Have you ever wondered why we have a great alcohol policy at CMC, one that allows us to socialize and interact without worrying about ‘big-brother’ looking over our shoulders? The Dean of Students Office affords us our drinking privileges for one main reason: they trust us to socialize and party responsibly. This trust is hard earned, and violations of it result in real consequences for our on-campus social life. The Dean of Students Office created an Alcohol Task Force after several incidents of alcohol poisoning at the beginning of the year in 2009. In addition, the Dean of Students Office canceled TNC for a month last year after the appearance of unregistered kegs at the year’s first TNC. When it comes to party cleanup, the Deans have no interest in explaining to the Admissions or Public Affairs offices why tour groups and campus visitors walked through North Quad on a Wednesday morning only to find several lounges completely unusable. Nor for that matter should they. The more we clean up after ourselves, the more we affirm DOS’ trust in our responsibility. This will help preserve our current drinking privileges and socially-open campus atmosphere.

Now that we’ve grasped on the economic and strategic factors governing party cleanup, let’s examine the most important aspect: leadership. CMC’s focus on leadership is, in my opinion, the characteristic that fundamentally differentiates us from other schools. There’s something in the students here—an unrelenting drive for success and self-improvement, the conviction to articulate and defend our beliefs, the unpretentiousness to admit when we’re wrong and learn from our mistakes—that collectively defines us as CMCers. It is these same traits that allow for our post-graduation success, whether in business, finance, academia, medicine, government, or any field at all. But with great leadership comes great responsibility. Psychologists and management theorists have long known that within institutions and organizations, agents lower in the power hierarchy model their own behavior after those at the top. This observation is true outside the workplace. If your experience was similar to mine, as a freshman you respected and looked up to the upperclassmen to better know what it meant to be a CMCer in the social sense. The importance of leaders as behavioral models is among the reasons that the concept of ‘institutional memory’ is so important in both government and the private sector. Once a respected authoritative leader has established the status quo, his/her model becomes very difficult to change.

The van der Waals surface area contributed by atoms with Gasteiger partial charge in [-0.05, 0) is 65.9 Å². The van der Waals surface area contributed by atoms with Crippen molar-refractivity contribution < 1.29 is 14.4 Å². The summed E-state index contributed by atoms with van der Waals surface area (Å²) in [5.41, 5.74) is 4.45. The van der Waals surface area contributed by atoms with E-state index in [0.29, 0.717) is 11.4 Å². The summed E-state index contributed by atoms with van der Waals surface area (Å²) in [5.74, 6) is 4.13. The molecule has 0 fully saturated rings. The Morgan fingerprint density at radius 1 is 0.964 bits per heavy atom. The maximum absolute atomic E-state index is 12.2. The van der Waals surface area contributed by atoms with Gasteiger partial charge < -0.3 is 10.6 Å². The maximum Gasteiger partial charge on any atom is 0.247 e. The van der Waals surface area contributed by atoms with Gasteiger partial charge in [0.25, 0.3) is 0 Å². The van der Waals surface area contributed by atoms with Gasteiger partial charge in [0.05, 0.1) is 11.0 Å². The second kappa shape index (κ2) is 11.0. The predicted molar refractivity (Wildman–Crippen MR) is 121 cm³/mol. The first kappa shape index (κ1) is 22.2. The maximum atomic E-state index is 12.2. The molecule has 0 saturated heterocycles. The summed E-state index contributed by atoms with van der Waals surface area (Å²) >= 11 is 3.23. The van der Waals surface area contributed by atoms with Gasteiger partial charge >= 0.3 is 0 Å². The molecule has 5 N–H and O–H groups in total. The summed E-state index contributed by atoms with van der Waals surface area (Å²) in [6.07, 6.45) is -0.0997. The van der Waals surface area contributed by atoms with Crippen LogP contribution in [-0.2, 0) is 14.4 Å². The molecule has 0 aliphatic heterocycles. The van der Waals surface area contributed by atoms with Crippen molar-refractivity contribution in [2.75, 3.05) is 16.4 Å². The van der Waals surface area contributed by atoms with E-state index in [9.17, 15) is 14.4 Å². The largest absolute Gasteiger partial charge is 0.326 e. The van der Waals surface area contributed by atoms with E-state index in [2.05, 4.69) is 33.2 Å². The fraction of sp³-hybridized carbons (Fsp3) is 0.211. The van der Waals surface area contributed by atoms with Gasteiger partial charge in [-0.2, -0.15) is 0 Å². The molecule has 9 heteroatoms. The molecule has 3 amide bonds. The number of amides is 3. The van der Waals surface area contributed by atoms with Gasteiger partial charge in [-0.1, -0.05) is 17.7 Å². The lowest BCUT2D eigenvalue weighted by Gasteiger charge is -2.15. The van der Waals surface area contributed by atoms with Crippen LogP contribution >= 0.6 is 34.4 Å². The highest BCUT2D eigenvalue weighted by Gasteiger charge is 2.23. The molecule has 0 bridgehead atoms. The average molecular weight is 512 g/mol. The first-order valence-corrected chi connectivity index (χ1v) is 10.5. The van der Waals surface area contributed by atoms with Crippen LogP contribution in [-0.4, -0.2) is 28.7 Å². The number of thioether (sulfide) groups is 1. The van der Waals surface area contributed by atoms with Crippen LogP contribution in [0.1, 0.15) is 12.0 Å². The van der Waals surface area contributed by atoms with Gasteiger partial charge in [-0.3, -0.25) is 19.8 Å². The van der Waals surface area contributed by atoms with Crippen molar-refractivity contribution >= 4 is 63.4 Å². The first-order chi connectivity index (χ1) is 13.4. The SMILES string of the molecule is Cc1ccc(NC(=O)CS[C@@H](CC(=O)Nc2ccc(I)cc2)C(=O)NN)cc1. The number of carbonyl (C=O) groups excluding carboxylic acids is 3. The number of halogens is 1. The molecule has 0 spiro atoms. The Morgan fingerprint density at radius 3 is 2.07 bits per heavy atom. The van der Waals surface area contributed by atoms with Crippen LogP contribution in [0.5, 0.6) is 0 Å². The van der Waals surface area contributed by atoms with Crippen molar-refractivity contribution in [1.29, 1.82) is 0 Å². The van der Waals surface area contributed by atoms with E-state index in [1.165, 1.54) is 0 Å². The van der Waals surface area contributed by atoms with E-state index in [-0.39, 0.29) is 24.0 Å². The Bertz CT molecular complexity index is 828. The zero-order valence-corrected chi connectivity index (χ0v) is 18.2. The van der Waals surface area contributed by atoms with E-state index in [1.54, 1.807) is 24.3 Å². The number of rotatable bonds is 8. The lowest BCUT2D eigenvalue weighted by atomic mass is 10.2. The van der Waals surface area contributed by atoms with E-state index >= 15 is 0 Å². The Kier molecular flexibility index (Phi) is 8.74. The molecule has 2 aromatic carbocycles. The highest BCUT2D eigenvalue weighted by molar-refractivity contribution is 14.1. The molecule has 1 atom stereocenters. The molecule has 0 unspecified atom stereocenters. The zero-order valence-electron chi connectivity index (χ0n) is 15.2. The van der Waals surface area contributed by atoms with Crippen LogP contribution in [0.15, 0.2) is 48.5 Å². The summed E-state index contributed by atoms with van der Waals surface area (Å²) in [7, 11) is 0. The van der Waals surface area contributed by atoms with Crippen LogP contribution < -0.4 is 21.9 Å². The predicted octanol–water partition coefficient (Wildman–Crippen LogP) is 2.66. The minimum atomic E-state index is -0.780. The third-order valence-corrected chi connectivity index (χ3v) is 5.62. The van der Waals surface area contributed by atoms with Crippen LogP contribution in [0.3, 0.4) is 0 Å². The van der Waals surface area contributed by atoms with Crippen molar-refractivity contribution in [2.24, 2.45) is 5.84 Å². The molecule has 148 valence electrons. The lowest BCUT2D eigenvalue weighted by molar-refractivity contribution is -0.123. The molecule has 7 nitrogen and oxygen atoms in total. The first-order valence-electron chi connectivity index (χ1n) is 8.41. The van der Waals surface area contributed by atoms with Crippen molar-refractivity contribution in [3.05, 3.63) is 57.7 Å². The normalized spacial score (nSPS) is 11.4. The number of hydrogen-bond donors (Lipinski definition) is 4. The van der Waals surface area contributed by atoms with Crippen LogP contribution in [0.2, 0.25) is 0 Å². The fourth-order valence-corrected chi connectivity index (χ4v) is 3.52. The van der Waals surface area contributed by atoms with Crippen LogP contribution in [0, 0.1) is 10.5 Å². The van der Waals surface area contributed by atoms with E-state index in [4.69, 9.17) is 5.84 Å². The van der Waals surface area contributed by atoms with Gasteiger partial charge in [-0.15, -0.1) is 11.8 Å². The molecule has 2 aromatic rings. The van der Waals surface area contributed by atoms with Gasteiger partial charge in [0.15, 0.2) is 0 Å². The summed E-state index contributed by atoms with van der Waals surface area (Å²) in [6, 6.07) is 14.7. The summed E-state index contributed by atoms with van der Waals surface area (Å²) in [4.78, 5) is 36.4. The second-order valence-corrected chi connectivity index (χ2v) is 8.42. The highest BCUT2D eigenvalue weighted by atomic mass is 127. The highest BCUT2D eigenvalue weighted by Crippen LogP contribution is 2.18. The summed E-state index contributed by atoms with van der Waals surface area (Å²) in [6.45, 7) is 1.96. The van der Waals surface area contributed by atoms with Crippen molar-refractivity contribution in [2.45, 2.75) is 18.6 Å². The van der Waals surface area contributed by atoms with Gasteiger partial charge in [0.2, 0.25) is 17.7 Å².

The status quo of our campus party culture is unacceptable. As good people and exemplary future leaders we should clean up after ourselves not only because it saves us money, benefits our incredible building attendants and grounds crew, and affords us a certain autonomy in our relations with DOS, but also because taking full responsibility for one’s actions is a fundamental pillar of good leadership. CMC, please, let’s pick up after ourselves.

Thanks to the actions of other student leaders such as SPEAR Presidents Ben Feldman and Hillary Haskell, this task will not be particularly difficult. Going forward, there will be red trashcans at all ASCMC parties, specifically for recycling the infamous red cups. If you don’t want to throw away that Solo cup immediately (I’ll admit there is some celebratory utility derived from slamming a cup on the ground after a good game of flip cup) then please, take two minutes at the end of the night to pick up and throw away 5-10 pieces of trash. In the near future, these red Solo cup recycling bins will be available to check out from Story House for any social event, so we can keep our lounges clean even after private events, thus reducing dorm damages for all. On Thursdays and Saturdays, I will be sticking around to clean up after the party. I sincerely hope you’ll do the same.

I encourage everyone to criticize, discuss, and contemplate this article in the comments section below. However if you would like to be involved in rotating six-person student cleanup crews—this obligation will involve approximately 1-1.5 hours of cleaning one Sunday afternoon per month—then please send me an email ( or give me a call (443.690.5364) and we’ll get you on board.